I'm Ready to Talk About THE RAVEN CYCLE



Fair warning, this is not a review. This is more of an OH MY GOD THIS SERIES rambling post full of gush. Because holy shit, you guys. This was good.

Let me just start off by saying that the only reason I started this series was because so many of my writing friends have fan girled about it. Like, literally every person who I go to for book recs has said "OMG YOU NEED TO READ THE RAVEN CYCLE." I was hesitant because 1) I'm not the biggest fan of magical realism / books centered around prophecies and 2) the only other work I've read by Stiefvater is her SHIVER series and tbh I was not a fan. But, alas, curiosity got the best of me and I decided to dig into this series and WOW I'm so glad I did.

“There are only two reasons a non-seer would see a spirit on St. Mark’s Eve,” Neeve said. “Either you’re his true love . . . or you killed him.”

Blue has been told for her entire life that she causes the death of her true love. Which seems like totally traumatizing knowledge, right? Kiss = death seems pretty dramatic, and I'll admit I at first rolled my eyes at this proclamation. Blue sort of just takes it in stride though, not planning on falling in love any time soon. But then there's GANSEY and the rest of the Raven Boys, and Blue quickly gets swept up in their world and in their search to awaken Glendower... also getting swept up in Gansey despite her resistance. She's the only person in her family that's not a psychic, so she gets swept up in the mystery and magic that surrounds The Raven Boys.

To me, though, the strength of this series comes from two components: boys & family.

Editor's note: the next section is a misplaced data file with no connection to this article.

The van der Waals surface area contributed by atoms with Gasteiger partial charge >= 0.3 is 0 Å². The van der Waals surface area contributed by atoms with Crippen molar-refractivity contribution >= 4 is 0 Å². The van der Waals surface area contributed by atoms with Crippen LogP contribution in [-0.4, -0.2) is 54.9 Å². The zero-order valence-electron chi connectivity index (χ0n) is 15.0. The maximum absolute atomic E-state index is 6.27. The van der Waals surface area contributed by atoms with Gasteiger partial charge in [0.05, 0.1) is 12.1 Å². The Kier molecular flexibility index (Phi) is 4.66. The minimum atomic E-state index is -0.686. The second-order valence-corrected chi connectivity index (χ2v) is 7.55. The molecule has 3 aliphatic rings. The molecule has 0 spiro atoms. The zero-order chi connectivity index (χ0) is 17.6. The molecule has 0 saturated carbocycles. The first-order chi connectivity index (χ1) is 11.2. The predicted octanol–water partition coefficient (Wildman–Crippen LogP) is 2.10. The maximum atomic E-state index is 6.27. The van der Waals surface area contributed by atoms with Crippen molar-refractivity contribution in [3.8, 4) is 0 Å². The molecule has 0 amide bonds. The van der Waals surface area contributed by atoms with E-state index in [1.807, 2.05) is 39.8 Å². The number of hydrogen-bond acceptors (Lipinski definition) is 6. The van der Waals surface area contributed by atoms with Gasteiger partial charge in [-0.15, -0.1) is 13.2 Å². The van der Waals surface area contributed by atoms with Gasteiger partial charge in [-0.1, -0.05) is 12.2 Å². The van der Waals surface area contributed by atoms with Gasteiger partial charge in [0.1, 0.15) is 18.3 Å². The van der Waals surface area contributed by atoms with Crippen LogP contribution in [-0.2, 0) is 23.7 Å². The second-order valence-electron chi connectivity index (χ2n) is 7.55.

1. I think I love these Raven Boys just as much as Blue does. Gansey, Adam, Ronan, and Noah are such a unit, and it's so refreshing because for the first time I'm seeing boys as boys, not as these idealized creatures with smoking bodies and perfect personalities to match that so often exists in YA. These boys felt real to me, with wants and desires and feelings, and love for their friendship and for each other. The dependence that the Raven Boys have on each other, how they care about and lean on each other really makes this series for me.

2. And family. I love how important family is in this series. And I love the strong women that make up Blue's weird psychic family. Since this series is told in third person, often times we'd get chapters from the adult's POV and that was pretty cool because it's not something that you see very often in young adult. I love how Stiefvater shows us all of the families, and how the boys and Blue are the way they are because of their upbringing. So many books, particularly in this genre, ignore family, but in THE RAVEN CYCLE it's brought to the forefront and that's pretty awesome. 

2b. The disparity in class / wealth is also refreshing to see. To see a rich kid know that he's privileged. Some of Gansey and Adam's biggest arguments are over Adam not wanting Gansey's charity, he needs to work through everything himself. Blue coming to terms with the fact that going to the college she wants is probably not realistic due to financial reasons. I don't know I just really like the blend, and how even through their friendship, money issues still come up. 

I could ramble on forever about this series. I'm so glad I read it, but part of me wishes that I waited a bit longer because HOW AM I SUPPOSED TO WAIT UNTIL FEBRUARY 2016 FOR THE CONCLUSION.

Have you read this series? Let's talk about it. Not read it yet? You should!





ARC Review: PLACID GIRL by Brenna Ehrlich